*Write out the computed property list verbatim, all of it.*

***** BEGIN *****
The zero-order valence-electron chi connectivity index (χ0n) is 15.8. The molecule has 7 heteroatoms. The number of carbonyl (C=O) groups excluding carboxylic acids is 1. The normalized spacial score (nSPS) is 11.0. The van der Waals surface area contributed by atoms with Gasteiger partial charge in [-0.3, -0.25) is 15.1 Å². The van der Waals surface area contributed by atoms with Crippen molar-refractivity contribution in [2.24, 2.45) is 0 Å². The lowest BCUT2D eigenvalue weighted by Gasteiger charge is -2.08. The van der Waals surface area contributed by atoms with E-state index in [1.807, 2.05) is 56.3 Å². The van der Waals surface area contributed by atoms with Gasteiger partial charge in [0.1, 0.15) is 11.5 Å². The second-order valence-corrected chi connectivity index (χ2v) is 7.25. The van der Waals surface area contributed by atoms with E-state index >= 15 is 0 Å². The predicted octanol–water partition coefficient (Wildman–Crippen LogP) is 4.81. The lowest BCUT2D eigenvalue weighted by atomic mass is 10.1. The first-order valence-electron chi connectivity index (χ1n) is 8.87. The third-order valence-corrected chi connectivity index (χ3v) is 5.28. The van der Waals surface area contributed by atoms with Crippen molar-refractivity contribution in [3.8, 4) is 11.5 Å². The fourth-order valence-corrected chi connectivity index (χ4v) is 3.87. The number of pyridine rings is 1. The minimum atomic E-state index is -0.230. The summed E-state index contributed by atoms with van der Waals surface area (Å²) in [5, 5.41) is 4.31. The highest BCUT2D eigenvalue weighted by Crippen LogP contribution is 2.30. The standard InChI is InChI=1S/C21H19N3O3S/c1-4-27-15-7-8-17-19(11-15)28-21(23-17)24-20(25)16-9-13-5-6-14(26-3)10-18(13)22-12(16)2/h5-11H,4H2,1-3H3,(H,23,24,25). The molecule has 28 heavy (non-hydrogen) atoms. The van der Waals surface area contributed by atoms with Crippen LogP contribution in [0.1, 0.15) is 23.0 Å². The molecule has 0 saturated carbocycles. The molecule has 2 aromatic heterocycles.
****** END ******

The zero-order valence-electron chi connectivity index (χ0n) is 15.8. The molecule has 7 heteroatoms. The number of carbonyl (C=O) groups excluding carboxylic acids is 1. The normalized spacial score (nSPS) is 11.0. The van der Waals surface area contributed by atoms with Gasteiger partial charge in [-0.3, -0.25) is 15.1 Å². The van der Waals surface area contributed by atoms with Crippen molar-refractivity contribution in [2.24, 2.45) is 0 Å². The lowest BCUT2D eigenvalue weighted by Gasteiger charge is -2.08. The van der Waals surface area contributed by atoms with E-state index in [1.807, 2.05) is 56.3 Å². The van der Waals surface area contributed by atoms with Gasteiger partial charge in [0.1, 0.15) is 11.5 Å². The second-order valence-corrected chi connectivity index (χ2v) is 7.25. The van der Waals surface area contributed by atoms with E-state index >= 15 is 0 Å². The predicted octanol–water partition coefficient (Wildman–Crippen LogP) is 4.81. The lowest BCUT2D eigenvalue weighted by atomic mass is 10.1. The first-order valence-electron chi connectivity index (χ1n) is 8.87. The third-order valence-corrected chi connectivity index (χ3v) is 5.28. The van der Waals surface area contributed by atoms with Crippen molar-refractivity contribution in [3.8, 4) is 11.5 Å². The fourth-order valence-corrected chi connectivity index (χ4v) is 3.87. The number of pyridine rings is 1. The minimum atomic E-state index is -0.230. The summed E-state index contributed by atoms with van der Waals surface area (Å²) in [5, 5.41) is 4.31. The highest BCUT2D eigenvalue weighted by Crippen LogP contribution is 2.30. The standard InChI is InChI=1S/C21H19N3O3S/c1-4-27-15-7-8-17-19(11-15)28-21(23-17)24-20(25)16-9-13-5-6-14(26-3)10-18(13)22-12(16)2/h5-11H,4H2,1-3H3,(H,23,24,25). The molecule has 28 heavy (non-hydrogen) atoms. The van der Waals surface area contributed by atoms with Crippen LogP contribution in [0.1, 0.15) is 23.0 Å². The molecule has 0 saturated carbocycles. The molecule has 2 aromatic heterocycles.